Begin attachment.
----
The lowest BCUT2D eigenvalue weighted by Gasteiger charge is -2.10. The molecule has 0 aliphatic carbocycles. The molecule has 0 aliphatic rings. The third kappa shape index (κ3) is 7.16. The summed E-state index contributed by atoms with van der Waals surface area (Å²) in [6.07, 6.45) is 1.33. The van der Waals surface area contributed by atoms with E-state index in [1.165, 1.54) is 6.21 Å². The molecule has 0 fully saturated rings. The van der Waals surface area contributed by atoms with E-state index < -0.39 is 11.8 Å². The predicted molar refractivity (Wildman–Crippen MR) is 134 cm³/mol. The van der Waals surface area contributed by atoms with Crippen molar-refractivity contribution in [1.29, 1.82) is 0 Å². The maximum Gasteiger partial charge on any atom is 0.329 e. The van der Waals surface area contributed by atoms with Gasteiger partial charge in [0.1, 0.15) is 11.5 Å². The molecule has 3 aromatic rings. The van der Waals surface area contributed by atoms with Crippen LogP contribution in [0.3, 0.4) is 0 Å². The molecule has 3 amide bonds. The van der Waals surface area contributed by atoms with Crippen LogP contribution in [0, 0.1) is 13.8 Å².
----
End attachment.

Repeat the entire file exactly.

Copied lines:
The lowest BCUT2D eigenvalue weighted by Gasteiger charge is -2.10. The molecule has 0 aliphatic carbocycles. The molecule has 0 aliphatic rings. The third kappa shape index (κ3) is 7.16. The summed E-state index contributed by atoms with van der Waals surface area (Å²) in [6.07, 6.45) is 1.33. The van der Waals surface area contributed by atoms with E-state index in [1.165, 1.54) is 6.21 Å². The molecule has 0 fully saturated rings. The van der Waals surface area contributed by atoms with E-state index < -0.39 is 11.8 Å². The predicted molar refractivity (Wildman–Crippen MR) is 134 cm³/mol. The van der Waals surface area contributed by atoms with Crippen molar-refractivity contribution in [1.29, 1.82) is 0 Å². The maximum Gasteiger partial charge on any atom is 0.329 e. The van der Waals surface area contributed by atoms with Gasteiger partial charge in [0.1, 0.15) is 11.5 Å². The molecule has 3 aromatic rings. The van der Waals surface area contributed by atoms with Crippen LogP contribution in [0.3, 0.4) is 0 Å². The molecule has 3 amide bonds. The van der Waals surface area contributed by atoms with Crippen LogP contribution in [0, 0.1) is 13.8 Å².